“We played poorly in that first half; very uninspired,” said USC Head Coach Loa Milford.  “My speech was pretty simple: I urged the boys to up the tempo in the second half as it was the only way we could get back in the game.  We had so much riding on the outcome of the game (a home playoff match) so it’s not like I needed to remind them.  I wouldn’t say that we needed to dig deep and find something extra, we just needed to play with more urgency.”

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 And play with urgency, they did.  From the opening kick, Freshman Flanker Michael Cesar took the game over and made line break after line break.  The first came from a turnover near the halfway line.  Cesar dashed through the Antelopes pack and sprinted for the posts.  GCU Center Canino attempted to make a try-saving tackle but came in too high.  Referee Holmquist awarded USC a penalty try and Canino a yellow card.  With the Bushell conversion, USC trailed 10-24.

 Minutes later, Cesar made another break from deep inside USC territory and got dragged down near the halfway line.  With GCU scrambling back to cover defensively, the Trojans needed a quick recycle to continue the momentum and potentially pull themselves back into the game.  Unfortunately, Junior Scrumhalf Guido Scassellati attempted a probing run across the midfield, which delayed his offload to his oncoming teammates.  GCU Winger Pelter stepped into the passing lane, intercepted the ball, and scored an easy try against the run of play.  Pensyl kicked the conversion and put the Antelopes back on top 31-10.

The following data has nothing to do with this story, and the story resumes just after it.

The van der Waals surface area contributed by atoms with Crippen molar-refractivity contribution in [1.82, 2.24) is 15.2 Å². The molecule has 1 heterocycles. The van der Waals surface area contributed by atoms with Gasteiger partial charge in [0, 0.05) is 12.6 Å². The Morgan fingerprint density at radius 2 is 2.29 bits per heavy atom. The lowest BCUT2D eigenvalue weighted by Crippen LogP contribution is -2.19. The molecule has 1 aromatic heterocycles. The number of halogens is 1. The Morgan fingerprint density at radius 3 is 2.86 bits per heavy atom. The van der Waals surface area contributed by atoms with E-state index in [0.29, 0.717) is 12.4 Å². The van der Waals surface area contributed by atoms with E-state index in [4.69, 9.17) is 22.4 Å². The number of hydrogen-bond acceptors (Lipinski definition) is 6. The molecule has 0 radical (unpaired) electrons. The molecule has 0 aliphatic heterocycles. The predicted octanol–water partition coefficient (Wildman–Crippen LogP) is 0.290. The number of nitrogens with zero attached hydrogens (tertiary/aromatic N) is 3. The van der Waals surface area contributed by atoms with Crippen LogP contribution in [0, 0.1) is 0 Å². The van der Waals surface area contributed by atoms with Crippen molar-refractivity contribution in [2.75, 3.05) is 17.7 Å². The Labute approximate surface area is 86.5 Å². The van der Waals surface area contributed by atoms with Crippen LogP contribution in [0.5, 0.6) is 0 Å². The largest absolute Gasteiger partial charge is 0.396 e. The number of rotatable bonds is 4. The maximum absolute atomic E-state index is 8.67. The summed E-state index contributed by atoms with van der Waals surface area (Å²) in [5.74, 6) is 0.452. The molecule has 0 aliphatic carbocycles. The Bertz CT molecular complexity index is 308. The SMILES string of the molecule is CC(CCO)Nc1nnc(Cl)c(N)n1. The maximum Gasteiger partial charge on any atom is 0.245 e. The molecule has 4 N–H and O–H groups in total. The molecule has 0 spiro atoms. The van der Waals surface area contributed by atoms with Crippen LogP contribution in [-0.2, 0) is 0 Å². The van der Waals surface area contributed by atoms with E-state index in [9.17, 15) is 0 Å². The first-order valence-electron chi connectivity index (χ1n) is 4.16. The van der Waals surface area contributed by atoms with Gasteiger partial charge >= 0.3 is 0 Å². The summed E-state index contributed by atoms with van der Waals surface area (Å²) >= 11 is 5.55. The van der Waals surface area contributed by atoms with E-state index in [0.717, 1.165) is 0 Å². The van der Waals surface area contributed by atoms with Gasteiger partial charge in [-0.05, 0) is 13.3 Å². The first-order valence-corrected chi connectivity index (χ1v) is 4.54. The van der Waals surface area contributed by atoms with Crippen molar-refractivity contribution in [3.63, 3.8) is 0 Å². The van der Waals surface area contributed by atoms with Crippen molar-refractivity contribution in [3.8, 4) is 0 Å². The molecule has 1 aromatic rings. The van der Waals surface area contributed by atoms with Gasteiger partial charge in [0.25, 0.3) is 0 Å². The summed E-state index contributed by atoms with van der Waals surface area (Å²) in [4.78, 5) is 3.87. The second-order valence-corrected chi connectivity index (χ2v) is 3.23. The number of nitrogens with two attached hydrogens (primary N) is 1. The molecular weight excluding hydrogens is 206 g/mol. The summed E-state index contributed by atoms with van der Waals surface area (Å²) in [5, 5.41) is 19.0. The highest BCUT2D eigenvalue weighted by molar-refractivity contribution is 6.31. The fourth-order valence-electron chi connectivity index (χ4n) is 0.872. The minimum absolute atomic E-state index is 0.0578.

“That play should have crushed us,” said Milford.  “We finally started getting some momentum and looked like we were going to get to within 7; then their winger swept in and gave us a dagger.  That was literally a 14 point swing.”

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Seemingly undeterred, the Trojans answered back with a converted try from Freshman Center Dmitry Veremeenko.  Cesar then tallied his second score in the 60th minute.  With the conversion, USC found themselves 7 points down with a quarter to play.  They still needed to score another try and keep Grand Canyon from scoring if they hoped to hold onto a top spot in the league.